On the one hand, if you Gchat me that you’re forcing me to imagine myself kissing you — you’ve spoken an imaginary reality into existence. That’s how cyber-sex works. On the other, more obvious hand, you can’t kiss someone without a mouth. A burst of new research about the way reading effects our brains further complicates this question. Researchers at Emory University discovered that when subjects read passages containing sensory details, their brains were stimulated in experiential areas. For you non-scientists: reading about eating a melty chocolate chip cookie and actually eating a melty chocolate chip cookie are, in brain-terms, closely related activities. By that logic, then, any Gchatting that strays into sexually suggestive territory is cheating, right?
Trisha, my 25-year-old coworker, says, “G-flirting is not cheating. I’m not even sure cyber-sex is cheating.” Her point — that virtual sex and IRL sex are hugely different things — is valid. After all, the line between virtual sex and a fantasy is very slim. Nobody really thinks that if their partner jerks off while imagining having sex with say, Shakira, that he’s cheated. But as prudish as it may sound, if I found out my boyfriend was having cyber-sex with someone via Gchat, I’d be devastated.
All flirting contains the promise of sex, but Gchat tricks both parties into thinking that this promise is unfolding in a realm that’s free from repercussions, because it’s so separate from reality.
My boyfriend and I owe Gchat a lot. When I was in the midst of a horrific, drawn-out breakup with my ex, my boyfriend started Gchatting me. He’s a shy guy, so shy he could barely speak to me in person, and it was only through Gchat that I realized how funny he is, how smart, how thoughtful and empathetic. In true Cyrano de Bergerac style, it was his words, not his pheromones, that made me want to date him. In real life, my ex and I were going through the ringer, but online, I was falling in love. I’d sit at my boring office job and Gchat with my now boyfriend eight hours a day, to ranging degrees of intensity. It was largely harmless banter, but there was no doubt that I was spending more time trying to make him laugh than I was trying to fix the shitty mess I’d made with my ex.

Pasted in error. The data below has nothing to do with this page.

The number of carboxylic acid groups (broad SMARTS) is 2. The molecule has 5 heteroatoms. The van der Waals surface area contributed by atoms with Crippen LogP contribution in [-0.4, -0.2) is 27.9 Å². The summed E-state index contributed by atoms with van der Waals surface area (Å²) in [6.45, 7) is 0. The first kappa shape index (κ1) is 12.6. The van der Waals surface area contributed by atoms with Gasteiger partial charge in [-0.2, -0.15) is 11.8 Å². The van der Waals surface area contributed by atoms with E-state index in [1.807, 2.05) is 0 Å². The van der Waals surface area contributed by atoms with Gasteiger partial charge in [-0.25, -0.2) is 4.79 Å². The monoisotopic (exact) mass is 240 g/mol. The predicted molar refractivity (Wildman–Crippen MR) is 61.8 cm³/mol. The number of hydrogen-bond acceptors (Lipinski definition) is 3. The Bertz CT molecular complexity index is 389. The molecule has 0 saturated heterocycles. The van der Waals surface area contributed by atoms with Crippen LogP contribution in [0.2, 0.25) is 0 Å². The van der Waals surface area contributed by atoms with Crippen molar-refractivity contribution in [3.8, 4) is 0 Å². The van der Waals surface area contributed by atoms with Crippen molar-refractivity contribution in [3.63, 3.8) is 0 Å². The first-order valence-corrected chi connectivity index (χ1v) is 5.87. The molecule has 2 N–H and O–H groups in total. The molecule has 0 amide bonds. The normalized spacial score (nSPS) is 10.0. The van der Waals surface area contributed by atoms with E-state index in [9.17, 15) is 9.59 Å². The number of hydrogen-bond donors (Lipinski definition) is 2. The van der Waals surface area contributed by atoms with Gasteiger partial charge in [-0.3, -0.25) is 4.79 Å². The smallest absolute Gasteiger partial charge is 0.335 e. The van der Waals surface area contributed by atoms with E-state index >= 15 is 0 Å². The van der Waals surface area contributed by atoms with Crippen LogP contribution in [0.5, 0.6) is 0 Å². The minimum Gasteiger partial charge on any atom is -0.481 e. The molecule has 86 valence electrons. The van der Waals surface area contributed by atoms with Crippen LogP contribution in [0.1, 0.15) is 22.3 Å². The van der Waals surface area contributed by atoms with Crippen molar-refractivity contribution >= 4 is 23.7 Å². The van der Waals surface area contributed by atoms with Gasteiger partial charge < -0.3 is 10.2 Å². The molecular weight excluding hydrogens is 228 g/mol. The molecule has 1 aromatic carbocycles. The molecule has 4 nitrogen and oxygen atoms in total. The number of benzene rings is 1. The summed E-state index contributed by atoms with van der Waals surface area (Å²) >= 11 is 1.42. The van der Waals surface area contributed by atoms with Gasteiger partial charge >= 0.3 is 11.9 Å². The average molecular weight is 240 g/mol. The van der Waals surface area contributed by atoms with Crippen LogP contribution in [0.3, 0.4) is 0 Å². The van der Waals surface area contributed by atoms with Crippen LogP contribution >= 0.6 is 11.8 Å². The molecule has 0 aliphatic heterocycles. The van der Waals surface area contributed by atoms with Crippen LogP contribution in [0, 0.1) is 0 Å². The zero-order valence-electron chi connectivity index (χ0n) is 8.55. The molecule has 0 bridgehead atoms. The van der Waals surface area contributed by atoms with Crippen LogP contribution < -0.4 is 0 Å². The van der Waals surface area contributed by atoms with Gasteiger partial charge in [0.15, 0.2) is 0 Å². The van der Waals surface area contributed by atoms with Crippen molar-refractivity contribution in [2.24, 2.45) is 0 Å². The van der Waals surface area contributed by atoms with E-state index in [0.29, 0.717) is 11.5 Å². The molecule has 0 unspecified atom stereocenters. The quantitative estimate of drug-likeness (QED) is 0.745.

Is what I did cheating? Kim Rosenfield, a Clinical Social Worker who specializes in relationship issues, says, “The content often doesn’t matter. It’s the attention turned away from the loved one and a preoccupation with another online, even if it’s just ‘friendly” chatting, that tends to begin to spell trouble.  In fact, non-sexual or explicit betrayals can often feel more painful, because they’re less obviously ‘wrong’ and can be more slippery in terms of boundary violations.”
This matches my experience — it felt like a betrayal, though I couldn’t have explained exactly why.  During our chats there was a charged tension to every word, and even to that agonizing little phrase “is typing…” All flirting contains the promise of sex, but Gchat tricks both parties into thinking that this promise is unfolding in a realm that’s free from repercussions, because it’s so separate from reality.
Except it’s not. As soon as I was officially single, my boyfriend and I launched from Gchats to a real date. The date was horrible compared to the chats, which is a conversation for another post. But because of the chats I went on a second date, and slowly the dates got better, and now that we live together it’s the chats that suffer by comparison. People love to talk about how the things we do online are distortions of our true selves. No doubt that’s true, and that online exchanges have stolen something from the texture of real-life interaction. But Gchat, and what happens there, is very real for me — is place where I’m as much, if not more, myself than anywhere else.
There is no easy way to draw boundaries online, but for now, I’ll leave it at this — when one of those dudes in my Gchat minefield sends me a message, I’m going to be very careful how I reply.